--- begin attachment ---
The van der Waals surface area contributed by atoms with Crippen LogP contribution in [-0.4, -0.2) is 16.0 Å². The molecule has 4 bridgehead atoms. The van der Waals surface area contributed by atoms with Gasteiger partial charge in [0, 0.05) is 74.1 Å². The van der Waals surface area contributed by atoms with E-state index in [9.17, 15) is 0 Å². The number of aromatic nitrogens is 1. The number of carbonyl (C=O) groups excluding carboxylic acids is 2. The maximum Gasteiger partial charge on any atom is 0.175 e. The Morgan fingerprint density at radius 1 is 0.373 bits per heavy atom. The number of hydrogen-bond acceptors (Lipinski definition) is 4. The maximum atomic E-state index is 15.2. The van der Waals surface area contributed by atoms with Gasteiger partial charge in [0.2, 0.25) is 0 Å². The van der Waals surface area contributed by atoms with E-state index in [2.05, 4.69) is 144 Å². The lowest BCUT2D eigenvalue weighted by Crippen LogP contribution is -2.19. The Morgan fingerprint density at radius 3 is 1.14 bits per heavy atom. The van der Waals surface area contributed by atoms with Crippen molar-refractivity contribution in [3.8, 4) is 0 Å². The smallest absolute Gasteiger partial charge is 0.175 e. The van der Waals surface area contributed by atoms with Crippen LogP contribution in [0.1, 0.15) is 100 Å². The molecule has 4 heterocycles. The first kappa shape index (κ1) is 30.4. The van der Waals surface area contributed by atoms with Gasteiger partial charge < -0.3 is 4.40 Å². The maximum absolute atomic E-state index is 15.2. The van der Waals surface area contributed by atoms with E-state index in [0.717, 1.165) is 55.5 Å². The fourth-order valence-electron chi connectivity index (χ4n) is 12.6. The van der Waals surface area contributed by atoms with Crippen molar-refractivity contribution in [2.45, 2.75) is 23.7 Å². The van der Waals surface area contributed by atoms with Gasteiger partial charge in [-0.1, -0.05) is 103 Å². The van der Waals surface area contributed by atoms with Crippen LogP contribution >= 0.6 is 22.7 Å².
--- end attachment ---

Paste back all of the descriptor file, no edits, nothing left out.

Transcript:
The van der Waals surface area contributed by atoms with Crippen LogP contribution in [-0.4, -0.2) is 16.0 Å². The molecule has 4 bridgehead atoms. The van der Waals surface area contributed by atoms with Gasteiger partial charge in [0, 0.05) is 74.1 Å². The van der Waals surface area contributed by atoms with E-state index in [9.17, 15) is 0 Å². The number of aromatic nitrogens is 1. The number of carbonyl (C=O) groups excluding carboxylic acids is 2. The maximum Gasteiger partial charge on any atom is 0.175 e. The Morgan fingerprint density at radius 1 is 0.373 bits per heavy atom. The number of hydrogen-bond acceptors (Lipinski definition) is 4. The maximum atomic E-state index is 15.2. The van der Waals surface area contributed by atoms with Gasteiger partial charge in [0.2, 0.25) is 0 Å². The van der Waals surface area contributed by atoms with E-state index in [2.05, 4.69) is 144 Å². The lowest BCUT2D eigenvalue weighted by Crippen LogP contribution is -2.19. The Morgan fingerprint density at radius 3 is 1.14 bits per heavy atom. The van der Waals surface area contributed by atoms with Crippen molar-refractivity contribution in [3.8, 4) is 0 Å². The smallest absolute Gasteiger partial charge is 0.175 e. The van der Waals surface area contributed by atoms with Crippen LogP contribution in [0.1, 0.15) is 100 Å². The molecule has 4 heterocycles. The first kappa shape index (κ1) is 30.4. The van der Waals surface area contributed by atoms with Gasteiger partial charge < -0.3 is 4.40 Å². The maximum absolute atomic E-state index is 15.2. The van der Waals surface area contributed by atoms with E-state index in [0.717, 1.165) is 55.5 Å². The fourth-order valence-electron chi connectivity index (χ4n) is 12.6. The van der Waals surface area contributed by atoms with Crippen molar-refractivity contribution in [2.45, 2.75) is 23.7 Å². The van der Waals surface area contributed by atoms with Gasteiger partial charge in [-0.1, -0.05) is 103 Å². The van der Waals surface area contributed by atoms with Crippen LogP contribution >= 0.6 is 22.7 Å².